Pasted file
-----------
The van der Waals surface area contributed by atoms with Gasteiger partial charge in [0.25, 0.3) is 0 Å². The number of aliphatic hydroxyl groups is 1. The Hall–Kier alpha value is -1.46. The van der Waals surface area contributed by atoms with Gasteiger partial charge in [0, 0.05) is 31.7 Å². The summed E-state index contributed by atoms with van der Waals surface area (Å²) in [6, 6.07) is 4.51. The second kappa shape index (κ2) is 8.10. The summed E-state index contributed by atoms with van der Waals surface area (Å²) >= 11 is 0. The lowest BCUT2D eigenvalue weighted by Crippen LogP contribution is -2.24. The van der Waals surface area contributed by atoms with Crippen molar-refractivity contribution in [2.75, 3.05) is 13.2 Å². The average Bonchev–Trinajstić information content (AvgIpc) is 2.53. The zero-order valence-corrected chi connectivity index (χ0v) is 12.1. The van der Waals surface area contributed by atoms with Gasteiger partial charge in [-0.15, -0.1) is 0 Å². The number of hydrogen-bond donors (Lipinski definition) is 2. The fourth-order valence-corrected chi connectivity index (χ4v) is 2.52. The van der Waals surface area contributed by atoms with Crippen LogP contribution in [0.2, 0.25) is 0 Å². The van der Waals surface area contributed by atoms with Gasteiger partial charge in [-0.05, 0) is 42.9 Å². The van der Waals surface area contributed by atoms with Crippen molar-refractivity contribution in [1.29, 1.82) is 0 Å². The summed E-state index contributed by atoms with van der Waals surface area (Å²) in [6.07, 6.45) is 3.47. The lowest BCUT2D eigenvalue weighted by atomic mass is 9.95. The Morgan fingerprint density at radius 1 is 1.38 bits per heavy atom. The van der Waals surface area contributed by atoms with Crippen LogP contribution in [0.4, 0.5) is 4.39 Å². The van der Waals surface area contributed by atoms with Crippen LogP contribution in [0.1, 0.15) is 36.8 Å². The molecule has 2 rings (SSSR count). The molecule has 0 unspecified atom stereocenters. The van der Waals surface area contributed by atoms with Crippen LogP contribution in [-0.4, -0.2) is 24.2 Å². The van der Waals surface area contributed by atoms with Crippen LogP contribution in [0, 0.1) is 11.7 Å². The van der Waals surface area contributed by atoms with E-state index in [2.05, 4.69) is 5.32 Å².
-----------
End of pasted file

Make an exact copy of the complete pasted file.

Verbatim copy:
The van der Waals surface area contributed by atoms with Gasteiger partial charge in [0.25, 0.3) is 0 Å². The number of aliphatic hydroxyl groups is 1. The Hall–Kier alpha value is -1.46. The van der Waals surface area contributed by atoms with Gasteiger partial charge in [0, 0.05) is 31.7 Å². The summed E-state index contributed by atoms with van der Waals surface area (Å²) in [6, 6.07) is 4.51. The second kappa shape index (κ2) is 8.10. The summed E-state index contributed by atoms with van der Waals surface area (Å²) >= 11 is 0. The lowest BCUT2D eigenvalue weighted by Crippen LogP contribution is -2.24. The van der Waals surface area contributed by atoms with Crippen molar-refractivity contribution in [2.75, 3.05) is 13.2 Å². The average Bonchev–Trinajstić information content (AvgIpc) is 2.53. The zero-order valence-corrected chi connectivity index (χ0v) is 12.1. The van der Waals surface area contributed by atoms with Gasteiger partial charge in [-0.15, -0.1) is 0 Å². The number of hydrogen-bond donors (Lipinski definition) is 2. The fourth-order valence-corrected chi connectivity index (χ4v) is 2.52. The van der Waals surface area contributed by atoms with Crippen LogP contribution in [0.2, 0.25) is 0 Å². The van der Waals surface area contributed by atoms with Gasteiger partial charge in [-0.05, 0) is 42.9 Å². The van der Waals surface area contributed by atoms with Crippen molar-refractivity contribution in [1.29, 1.82) is 0 Å². The summed E-state index contributed by atoms with van der Waals surface area (Å²) in [6.07, 6.45) is 3.47. The lowest BCUT2D eigenvalue weighted by atomic mass is 9.95. The Morgan fingerprint density at radius 1 is 1.38 bits per heavy atom. The van der Waals surface area contributed by atoms with Crippen LogP contribution in [0.4, 0.5) is 4.39 Å². The van der Waals surface area contributed by atoms with Crippen LogP contribution in [0.1, 0.15) is 36.8 Å². The molecule has 2 rings (SSSR count). The molecule has 0 unspecified atom stereocenters. The van der Waals surface area contributed by atoms with Crippen LogP contribution in [-0.4, -0.2) is 24.2 Å². The van der Waals surface area contributed by atoms with Crippen LogP contribution in [0, 0.1) is 11.7 Å². The van der Waals surface area contributed by atoms with E-state index in [2.05, 4.69) is 5.32 Å².